De Blasio’s phony housing policies

July 7, 2014

From the July-August 2014 issue of News & Letters

New York—When new Mayor Bill de Blasio was campaigning, his pledge was to end the “two cities” here, one of the rich and one of the rest of us. And a major component of that was to address the housing problem. Some may contend that not enough time has passed to give his efforts a fair evaluation, but the facts argue otherwise.

One of his first choices to head the City Council was a councilwoman from Spanish Harlem and the South Bronx, Melissa Mark-Viverito who has been denounced by low income groups in her district for being a force behind gentrification and forcing long-time residents of both communities out and replacing them with upper-class professionals willing to pay high rents that regular people cannot afford.


De Blasio gave his consent to the construction of high-rise luxury apartment buildings on the East River in Astoria Queens, where, of the 2,500 proposed units, only 400 will be “affordable housing.” This is not even the 80/20 formula that Bloomberg used.

In a major development in Brooklyn, on the site of an old Domino sugar factory, de Blasio’s housing czar made a big deal of the fact that the builder of two high-rise towers had increased the number of “affordable units” from 400 to 700. However “affordable units” would be restricted to families of four or more making more than $60,000 a year.

New York protest Oct. 2, 2011, against Wall Street bailouts, joblessness, foreclosures, and war. Her sign reads: “Widow was screwed by Bank of America (Criminals).”  Picture credit:

New York protest Oct. 2, 2011, against Wall Street bailouts, joblessness, foreclosures, and war. Her sign reads: “Widow was screwed by Bank of America (Criminals).” Picture credit: macro/micro brooklyn

De Blasio has sent a clear signal that housing for the truly low income, seniors, people on Social Security or SSI (Supplemental Security Income), and homeless people will be a low priority of his administration. That section of New York’s population needs subsidized housing where only a percentage of their monthly income is used for rent and utilities. There has been no indication of any plan to build tens of thousands of units of subsidized housing, even though there are more than 50,000 homeless people in New York City, and tens of thousands more who live the precarious lifestyle of “couch surfing,” i.e., having no permanent place to live.

Although de Blasio had campaigned on improving the housing projects owned by the City, one of his first actions as mayor was to visit a City housing project in Harlem and announce that a part of it would be placed on the open market, with open market rents—a giant step towards the eventual privatization of the City public housing system.

Nowhere is there any serious effort to end the blight of urban homelessness. His plans to reserve 750 public housing units for homeless families is short of the 2,500 some advocates and elected officials would like to see set aside. The number of New Yorkers in shelters is now close to 53,000 — and 23,000 of those are children. Roughly 5,000 apartments of the more than 178,000 units run by the NYC Housing Authority become vacant each year. The number of people on their waiting list is about 247,000.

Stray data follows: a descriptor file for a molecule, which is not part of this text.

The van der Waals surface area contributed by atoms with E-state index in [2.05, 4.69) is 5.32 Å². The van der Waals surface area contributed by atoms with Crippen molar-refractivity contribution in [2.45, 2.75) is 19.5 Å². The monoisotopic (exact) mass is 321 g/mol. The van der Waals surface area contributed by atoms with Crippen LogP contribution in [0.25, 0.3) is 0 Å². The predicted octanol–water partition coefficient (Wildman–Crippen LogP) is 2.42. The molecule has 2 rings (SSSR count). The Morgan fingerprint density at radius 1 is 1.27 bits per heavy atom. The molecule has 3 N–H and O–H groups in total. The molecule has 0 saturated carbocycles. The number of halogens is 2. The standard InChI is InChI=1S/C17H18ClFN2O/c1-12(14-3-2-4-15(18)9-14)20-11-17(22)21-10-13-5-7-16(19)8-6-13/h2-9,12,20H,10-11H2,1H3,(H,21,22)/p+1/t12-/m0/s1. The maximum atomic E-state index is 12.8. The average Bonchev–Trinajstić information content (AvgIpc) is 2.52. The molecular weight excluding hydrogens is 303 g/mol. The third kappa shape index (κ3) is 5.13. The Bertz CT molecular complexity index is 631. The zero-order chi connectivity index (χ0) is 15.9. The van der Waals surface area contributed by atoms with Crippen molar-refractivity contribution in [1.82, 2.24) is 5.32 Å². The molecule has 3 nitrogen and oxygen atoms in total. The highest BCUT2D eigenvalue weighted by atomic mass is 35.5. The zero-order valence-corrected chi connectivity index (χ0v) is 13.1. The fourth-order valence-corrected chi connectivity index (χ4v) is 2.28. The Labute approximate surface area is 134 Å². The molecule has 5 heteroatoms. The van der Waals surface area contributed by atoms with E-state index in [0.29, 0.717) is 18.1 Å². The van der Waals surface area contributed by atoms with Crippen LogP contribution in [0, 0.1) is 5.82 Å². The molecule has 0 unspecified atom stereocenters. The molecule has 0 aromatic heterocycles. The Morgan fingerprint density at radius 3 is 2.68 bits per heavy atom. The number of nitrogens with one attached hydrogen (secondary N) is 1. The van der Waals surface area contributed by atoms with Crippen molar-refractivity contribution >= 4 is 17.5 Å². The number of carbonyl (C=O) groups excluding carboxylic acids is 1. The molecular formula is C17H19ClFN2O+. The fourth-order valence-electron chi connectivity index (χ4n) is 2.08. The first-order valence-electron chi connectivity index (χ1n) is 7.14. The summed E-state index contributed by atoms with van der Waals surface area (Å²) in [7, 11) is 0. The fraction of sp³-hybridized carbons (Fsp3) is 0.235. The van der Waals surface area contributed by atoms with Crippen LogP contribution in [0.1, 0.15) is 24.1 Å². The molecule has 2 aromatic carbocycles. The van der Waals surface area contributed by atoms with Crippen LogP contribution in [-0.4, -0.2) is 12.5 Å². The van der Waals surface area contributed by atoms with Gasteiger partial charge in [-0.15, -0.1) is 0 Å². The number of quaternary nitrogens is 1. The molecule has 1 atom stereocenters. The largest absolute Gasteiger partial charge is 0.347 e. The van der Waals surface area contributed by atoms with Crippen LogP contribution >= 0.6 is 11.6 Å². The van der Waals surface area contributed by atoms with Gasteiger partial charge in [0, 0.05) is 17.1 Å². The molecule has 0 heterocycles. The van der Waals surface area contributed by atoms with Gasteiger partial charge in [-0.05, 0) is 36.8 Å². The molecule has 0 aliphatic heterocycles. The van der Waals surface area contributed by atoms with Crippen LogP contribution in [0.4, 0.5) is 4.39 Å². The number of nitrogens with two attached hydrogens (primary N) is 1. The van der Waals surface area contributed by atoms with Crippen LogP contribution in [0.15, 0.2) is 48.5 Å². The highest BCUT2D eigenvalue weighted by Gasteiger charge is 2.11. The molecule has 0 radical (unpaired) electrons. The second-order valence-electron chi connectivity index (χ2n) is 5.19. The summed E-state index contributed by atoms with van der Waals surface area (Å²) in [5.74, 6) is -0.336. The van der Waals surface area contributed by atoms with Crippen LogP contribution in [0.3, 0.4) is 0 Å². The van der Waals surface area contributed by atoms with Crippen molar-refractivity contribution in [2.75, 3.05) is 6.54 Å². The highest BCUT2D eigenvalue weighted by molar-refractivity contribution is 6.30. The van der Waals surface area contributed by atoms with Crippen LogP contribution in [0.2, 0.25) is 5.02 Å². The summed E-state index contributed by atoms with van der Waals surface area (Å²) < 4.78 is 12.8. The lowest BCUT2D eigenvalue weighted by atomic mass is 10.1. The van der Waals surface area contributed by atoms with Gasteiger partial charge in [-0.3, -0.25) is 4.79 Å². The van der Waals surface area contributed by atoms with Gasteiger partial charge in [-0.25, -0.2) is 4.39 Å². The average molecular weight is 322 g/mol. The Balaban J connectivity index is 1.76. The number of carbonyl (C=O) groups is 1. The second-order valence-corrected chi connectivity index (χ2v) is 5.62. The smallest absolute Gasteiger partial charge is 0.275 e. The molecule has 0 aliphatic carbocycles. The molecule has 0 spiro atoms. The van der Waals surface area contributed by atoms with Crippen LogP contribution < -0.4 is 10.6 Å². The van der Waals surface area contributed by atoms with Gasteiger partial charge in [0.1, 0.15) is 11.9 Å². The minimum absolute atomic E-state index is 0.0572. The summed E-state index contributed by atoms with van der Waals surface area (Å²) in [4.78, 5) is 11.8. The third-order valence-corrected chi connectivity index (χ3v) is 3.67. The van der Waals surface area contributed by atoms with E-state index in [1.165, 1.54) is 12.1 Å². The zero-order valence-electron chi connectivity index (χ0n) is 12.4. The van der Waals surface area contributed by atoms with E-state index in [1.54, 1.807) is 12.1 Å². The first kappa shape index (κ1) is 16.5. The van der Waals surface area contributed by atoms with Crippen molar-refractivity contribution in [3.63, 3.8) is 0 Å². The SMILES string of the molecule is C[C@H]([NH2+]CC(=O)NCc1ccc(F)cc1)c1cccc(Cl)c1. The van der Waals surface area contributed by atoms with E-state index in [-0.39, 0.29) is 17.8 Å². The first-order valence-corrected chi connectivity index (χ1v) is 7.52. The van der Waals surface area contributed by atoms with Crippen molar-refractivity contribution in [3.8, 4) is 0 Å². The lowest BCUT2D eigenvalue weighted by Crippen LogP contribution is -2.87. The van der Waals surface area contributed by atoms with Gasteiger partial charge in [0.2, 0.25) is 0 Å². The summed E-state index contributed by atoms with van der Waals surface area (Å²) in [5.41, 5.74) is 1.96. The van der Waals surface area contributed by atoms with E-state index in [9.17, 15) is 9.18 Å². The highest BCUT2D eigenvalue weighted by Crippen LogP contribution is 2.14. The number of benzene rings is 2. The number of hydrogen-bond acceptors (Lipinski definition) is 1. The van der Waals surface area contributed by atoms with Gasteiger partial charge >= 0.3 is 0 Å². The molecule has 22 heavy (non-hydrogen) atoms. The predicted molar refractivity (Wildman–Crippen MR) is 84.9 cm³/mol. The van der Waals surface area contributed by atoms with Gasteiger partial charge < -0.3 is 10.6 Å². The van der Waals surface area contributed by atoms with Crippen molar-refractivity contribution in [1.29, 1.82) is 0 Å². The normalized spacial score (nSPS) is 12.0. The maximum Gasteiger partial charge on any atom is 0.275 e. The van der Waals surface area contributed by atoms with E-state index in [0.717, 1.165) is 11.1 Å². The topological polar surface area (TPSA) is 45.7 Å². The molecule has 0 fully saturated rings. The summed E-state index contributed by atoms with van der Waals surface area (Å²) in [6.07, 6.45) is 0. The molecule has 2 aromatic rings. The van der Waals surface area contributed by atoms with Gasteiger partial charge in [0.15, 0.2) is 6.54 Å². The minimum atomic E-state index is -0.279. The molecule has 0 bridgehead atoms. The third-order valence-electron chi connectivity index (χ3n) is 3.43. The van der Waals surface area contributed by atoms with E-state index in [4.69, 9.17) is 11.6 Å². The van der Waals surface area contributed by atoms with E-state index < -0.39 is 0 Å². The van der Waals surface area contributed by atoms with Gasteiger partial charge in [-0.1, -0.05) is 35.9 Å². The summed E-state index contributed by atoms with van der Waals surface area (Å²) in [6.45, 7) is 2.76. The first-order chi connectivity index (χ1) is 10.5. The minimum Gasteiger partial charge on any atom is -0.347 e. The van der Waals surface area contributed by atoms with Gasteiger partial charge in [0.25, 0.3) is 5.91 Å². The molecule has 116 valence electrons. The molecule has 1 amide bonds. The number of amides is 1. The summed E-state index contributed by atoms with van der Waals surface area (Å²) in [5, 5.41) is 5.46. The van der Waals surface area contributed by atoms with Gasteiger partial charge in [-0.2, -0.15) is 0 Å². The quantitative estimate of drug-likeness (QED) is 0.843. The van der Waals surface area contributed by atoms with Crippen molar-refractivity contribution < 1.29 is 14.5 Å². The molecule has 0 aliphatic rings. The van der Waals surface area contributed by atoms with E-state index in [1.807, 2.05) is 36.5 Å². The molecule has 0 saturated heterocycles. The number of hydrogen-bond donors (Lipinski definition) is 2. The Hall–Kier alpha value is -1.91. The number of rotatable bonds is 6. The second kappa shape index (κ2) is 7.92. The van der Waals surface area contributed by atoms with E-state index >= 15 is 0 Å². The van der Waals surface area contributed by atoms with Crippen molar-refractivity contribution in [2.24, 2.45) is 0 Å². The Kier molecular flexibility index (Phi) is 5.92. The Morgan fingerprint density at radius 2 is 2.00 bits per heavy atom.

Some point to the allegedly massive housing program of de Blasio as evidence of his good faith. But even this multi-billion dollar plan falls far short of what the city needs. For example, one columnist noted that in the plan’s 80,000 new apartments, developers would be required to include 50% “middle income” apartments—more accurately, for the upper middle class, designated for households with incomes of roughly $100,000 to $140,000, and renting for $2,500 to $3,500. Another 30% would be for “moderate income” households, who make $67,000 to $100,000; these would rent for about $1,700 to $2,500. The remaining 20% would be for “very low income” households, those making less than $42,000.

And where would the money come from? Of the $41 billion that de Blasio says will be committed to his project over the next decade, the vast majority, $30 billion, is to come from “private funds,” that is, the real estate lobby that put him in office in the first place. You can be sure that sector will not be investing in subsidized housing for the very poor. 

But even in relation to the already existing public housing projects, de Blasio has said that his first focus will be improving the security systems at the projects, not taking units out of mothballs, repairing them, and renting them out at subsidized prices. In fact, one of the ironies is that the City of New York is one of the biggest owners of vacant but habitable apartments, a fact which came out when Bloomberg was mayor, but which has been forgotten.

So what is the bottom line? For tens of thousands of the homeless, people with low incomes, immigrants who sleep ten to a room in illegal basements because that is all they can afford, and senior citizens, de Blasio’s housing plan is a big zero.


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